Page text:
Curry Goat

Curry goat marinating

I returned to my student stomping ground, Oxford last weekend to pay a visit to my boyfriend’s bro who has just moved back over from Dubai. Amongst his possessions he had stashed a magazine clipping which he kindly saved for me and which covers one of my favourite subjects in the whole wide world – sandwiches. I was drawn immediately to a confit oxtail creation and set out in search of the necessary caudal appendage in Oxford’s Covered Market. Alas, it was not to be – sold out in every one of the five or so butchers inside. And then I spotted the goat. Not advertised as ‘mutton for goat’, which is the usual offering of, well, mutton instead of goat but the genuine, bona fide Billy.

An early afternoon train meant I would get back in time to pick up the other requisite ingredients from Peckham – scotch bonnets, thyme and spring onions. Ingredients secured I scurried back to the house, my eager mind racing with thoughts of welcoming a whole brand new meat into my life. And then a thought struck me…I’d never cooked curry goat before but I would bet my bottom dollar it needs marinating overnight. A quick Google confirmed this. Knowing I wouldn’t have a chance to cook the next day I resolved to push on regardless – a brief 1 hour marinade and 3 hours on the hob.

 The results were dribble inducing. I sprung out of bed the next morning and missioned it down Peckham Rye in search of some more goat, striking gold almost instantly. I bought double the amount this time plus some bony bits for extra flavour. This batch would get some overnight marinating, even longer, slower cooking and a healthy mountain of rice and peas on the side.

 Making a dish like curry goat takes serious patience and I strongly advise stocking up on snacks to save sanity. The smell of the meat in the marinade is a tease, the smell of the marinated meat hitting the hot pan is enough to make your knees turn to jelly, and the smell as it bubbles away gently on the stove is almost unbearable. The reward however is a deep, complex curry with meat that melts apart when you so much as show it a fork.

Although the second batch of curry was even better than the first due to the extra effort, I’m not convinced it actually was goat meat. The first batch melted almost completely and tasted a little bit like lamb but a bit more beefy. This second batch smelled just a bit too, well, lamby. It also had a huge amount of fat, and tasted suspiciously like mutton. Hmm. Whatever, the resulting curry was still fruity, spicy, fragrant and rich. If you’ve never made curry goat before I strongly encourage you to try it, although avoid, if you can, using mutton dressed as goat.

Curry Goat

For the curry powder (makes a small jar)

15g coriander seeds
Seeds from 7 cardamom pods
15g black peppercorns
10g fenugreek seeds
5g ground turmeric
15g ground ginger
10g ground cinnamon

Grind the whole spices in a spice grinder or pestle and mortar and mix with well with the ready-ground spices. Store in an air tight jam jar or container.

For the curry

1kg goat meat, diced (or use mutton)
2 onions, finely chopped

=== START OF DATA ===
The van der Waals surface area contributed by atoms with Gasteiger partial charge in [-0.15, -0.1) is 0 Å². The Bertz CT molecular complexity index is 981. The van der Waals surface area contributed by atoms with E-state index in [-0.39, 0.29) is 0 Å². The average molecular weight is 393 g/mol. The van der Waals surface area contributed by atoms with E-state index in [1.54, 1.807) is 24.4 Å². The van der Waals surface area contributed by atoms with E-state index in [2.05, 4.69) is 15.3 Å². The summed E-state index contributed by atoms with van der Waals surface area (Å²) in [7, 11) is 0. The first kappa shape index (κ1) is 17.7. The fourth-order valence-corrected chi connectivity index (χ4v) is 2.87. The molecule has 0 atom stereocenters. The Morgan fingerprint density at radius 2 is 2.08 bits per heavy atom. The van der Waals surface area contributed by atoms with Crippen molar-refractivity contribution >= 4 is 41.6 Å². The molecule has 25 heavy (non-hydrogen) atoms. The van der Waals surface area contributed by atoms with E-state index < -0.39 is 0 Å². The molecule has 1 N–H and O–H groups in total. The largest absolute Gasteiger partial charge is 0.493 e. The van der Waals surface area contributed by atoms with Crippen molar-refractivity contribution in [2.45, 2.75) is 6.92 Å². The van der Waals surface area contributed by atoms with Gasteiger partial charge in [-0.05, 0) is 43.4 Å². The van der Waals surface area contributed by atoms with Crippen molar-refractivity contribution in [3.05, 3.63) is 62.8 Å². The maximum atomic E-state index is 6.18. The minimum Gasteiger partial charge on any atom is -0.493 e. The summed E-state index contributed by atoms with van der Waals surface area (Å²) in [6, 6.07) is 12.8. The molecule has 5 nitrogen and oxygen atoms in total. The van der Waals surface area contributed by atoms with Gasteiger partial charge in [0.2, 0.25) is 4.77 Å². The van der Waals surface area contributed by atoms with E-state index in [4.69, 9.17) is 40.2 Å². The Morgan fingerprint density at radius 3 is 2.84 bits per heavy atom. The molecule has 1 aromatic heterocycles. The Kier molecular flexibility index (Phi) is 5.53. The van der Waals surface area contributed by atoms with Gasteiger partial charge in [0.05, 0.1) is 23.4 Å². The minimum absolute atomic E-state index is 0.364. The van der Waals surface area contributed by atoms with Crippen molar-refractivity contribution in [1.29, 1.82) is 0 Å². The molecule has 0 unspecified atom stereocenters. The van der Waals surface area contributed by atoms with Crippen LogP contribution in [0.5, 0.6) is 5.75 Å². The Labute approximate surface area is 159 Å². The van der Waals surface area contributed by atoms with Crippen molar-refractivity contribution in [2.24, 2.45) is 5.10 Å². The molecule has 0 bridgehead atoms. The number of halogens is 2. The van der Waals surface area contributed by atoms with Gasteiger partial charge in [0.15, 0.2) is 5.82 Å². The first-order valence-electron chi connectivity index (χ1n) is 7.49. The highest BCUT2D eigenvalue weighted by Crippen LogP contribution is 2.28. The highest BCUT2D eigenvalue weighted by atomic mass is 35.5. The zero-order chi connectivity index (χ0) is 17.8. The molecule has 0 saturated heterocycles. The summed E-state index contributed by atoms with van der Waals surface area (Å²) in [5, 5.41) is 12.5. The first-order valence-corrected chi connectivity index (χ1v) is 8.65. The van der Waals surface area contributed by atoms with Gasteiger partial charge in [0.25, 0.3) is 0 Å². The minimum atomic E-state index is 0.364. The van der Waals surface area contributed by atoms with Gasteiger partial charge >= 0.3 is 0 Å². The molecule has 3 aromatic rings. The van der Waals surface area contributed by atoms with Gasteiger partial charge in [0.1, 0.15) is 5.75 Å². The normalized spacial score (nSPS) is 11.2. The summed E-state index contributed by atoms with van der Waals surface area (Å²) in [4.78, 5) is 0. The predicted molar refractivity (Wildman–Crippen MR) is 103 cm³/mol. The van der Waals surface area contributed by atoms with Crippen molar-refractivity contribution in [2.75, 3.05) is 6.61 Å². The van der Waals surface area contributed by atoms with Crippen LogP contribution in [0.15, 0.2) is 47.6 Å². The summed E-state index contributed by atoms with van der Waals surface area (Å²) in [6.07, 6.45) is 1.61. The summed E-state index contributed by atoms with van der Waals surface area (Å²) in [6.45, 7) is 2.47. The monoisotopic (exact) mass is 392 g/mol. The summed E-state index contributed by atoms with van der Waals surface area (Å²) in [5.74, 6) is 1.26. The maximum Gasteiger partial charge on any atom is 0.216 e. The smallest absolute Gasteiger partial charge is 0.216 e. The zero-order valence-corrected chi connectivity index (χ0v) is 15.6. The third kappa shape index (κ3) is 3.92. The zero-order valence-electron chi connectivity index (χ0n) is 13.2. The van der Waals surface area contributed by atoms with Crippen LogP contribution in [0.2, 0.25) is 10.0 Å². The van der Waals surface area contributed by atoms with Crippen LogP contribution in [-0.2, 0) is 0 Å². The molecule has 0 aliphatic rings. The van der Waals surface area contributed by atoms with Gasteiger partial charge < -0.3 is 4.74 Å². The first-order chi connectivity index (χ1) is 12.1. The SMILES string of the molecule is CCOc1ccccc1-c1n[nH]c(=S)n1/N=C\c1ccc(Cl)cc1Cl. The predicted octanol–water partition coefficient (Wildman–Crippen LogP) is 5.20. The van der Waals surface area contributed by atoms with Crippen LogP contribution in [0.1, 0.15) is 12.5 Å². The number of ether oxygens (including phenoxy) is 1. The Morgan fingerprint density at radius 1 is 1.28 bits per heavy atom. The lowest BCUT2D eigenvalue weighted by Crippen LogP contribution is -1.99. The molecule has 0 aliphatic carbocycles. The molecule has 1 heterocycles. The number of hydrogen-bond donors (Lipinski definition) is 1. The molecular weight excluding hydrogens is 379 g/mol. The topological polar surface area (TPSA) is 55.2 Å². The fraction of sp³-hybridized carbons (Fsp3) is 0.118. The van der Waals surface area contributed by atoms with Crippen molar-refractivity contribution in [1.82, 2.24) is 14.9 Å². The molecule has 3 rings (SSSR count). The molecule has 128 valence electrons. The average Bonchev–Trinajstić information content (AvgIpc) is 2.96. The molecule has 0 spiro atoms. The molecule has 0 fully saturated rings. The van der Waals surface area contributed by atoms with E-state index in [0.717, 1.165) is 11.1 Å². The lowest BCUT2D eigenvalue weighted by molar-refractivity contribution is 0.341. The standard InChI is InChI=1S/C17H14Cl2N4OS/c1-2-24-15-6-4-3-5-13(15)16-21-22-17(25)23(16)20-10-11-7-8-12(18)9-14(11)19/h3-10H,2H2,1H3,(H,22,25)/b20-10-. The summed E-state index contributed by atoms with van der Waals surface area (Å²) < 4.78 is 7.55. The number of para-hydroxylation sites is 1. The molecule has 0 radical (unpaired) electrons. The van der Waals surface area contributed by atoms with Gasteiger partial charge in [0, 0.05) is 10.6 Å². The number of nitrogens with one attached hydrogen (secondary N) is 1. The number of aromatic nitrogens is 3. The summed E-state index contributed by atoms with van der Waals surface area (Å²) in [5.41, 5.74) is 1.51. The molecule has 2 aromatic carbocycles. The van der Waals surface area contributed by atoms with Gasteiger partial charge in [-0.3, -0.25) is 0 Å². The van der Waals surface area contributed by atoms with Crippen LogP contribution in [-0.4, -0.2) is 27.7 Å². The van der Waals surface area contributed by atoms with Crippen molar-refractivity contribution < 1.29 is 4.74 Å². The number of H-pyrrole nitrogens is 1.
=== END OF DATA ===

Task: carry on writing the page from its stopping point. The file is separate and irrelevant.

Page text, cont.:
3 spring onions, roughly chopped
2 cloves garlic, crushed
1 scotch bonnet chilli, slit down the middle but left whole (or use two if you like it really hot)
2 tomatoes, diced
2 tablespoons finely chopped coriander plus extra to garnish
Small sprig thyme, leaves only
1 teaspoon cumin seeds
1 teaspoon spice mix for marinating, 1.5 tablespoons for cooking
1 bay leaf
Juice of 1 large lime
1 tablespoon caster sugar
500ml lamb stock (or use water)
2 tablespoons vegetable or groundnut oil, for frying

Mix the goat meat with 1 teaspoon of the curry powder, the spring onions, coriander and thyme. Mix well and refrigerate overnight or for at least 6 hours.

Heat the oil in a large, heavy based pan. Dust the marinade off the goat meat, reserving the marinade in the bowl. Brown the meat in batches. Set aside. Add a little more oil to the pan if necessary, then fry the onions gently for 20 – 30 minutes, until softened and starting to caramelise. Add the 1.5 tablespoons spice mix, cumin, tomatoes, scotch bonnet, bay leaf and garlic. Cook for a few minutes, stirring, then add back the meat.

Add the stock plus 500ml water (or use 1 litre water instead) to the bowl that contained the marinade, rinsing it around to pick up all the residue, then add this to the pan with sugar and the goat. Bring to the boil, turn down the heat, cover and simmer for approximately two hours, or until the meat is very tender. Uncover and simmer for a further hour to thicken the gravy. Check the seasoning and serve.

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33 thoughts on “Curry Goat

  1. I have just tried out this recipe this evening.
    Didn’t have time to marinade but used a pressure cooker to speed things up (somehow a pressure cooker intensifies the flavours).
    I added some crushed Allspice berries and some quartered potatoes for a bit more body and was seriously impressed with the result.
    I bought some goat legs / shins from the cheap pork butcher at the Camberwell crossroad and chopped them up with a cleaver – very bony but massive flavour.
    Thanks for this great recipe!

  2. You seem to have a bit of a passion for Jamaican foods. Be interesting to see your take on the slightly more obscure (but possibly more delicious) ‘Fifth quarter’ dishes like Cows foot soup/ Tripe/Souse(Hot or cold)/Black pudding/Pigstail Bouillion. etc.
    All of which were staples growing up as a South London kid in the 60’s & 70’s and absolutely delicious.
    Check em out

    1. Ooh, will do! Thanks. I’ve had cow’s foot in an African restaurant in Peckham – VERY gelatinous, although I did enjoy it. The pigs tail bouillon Iv’ev not tried though.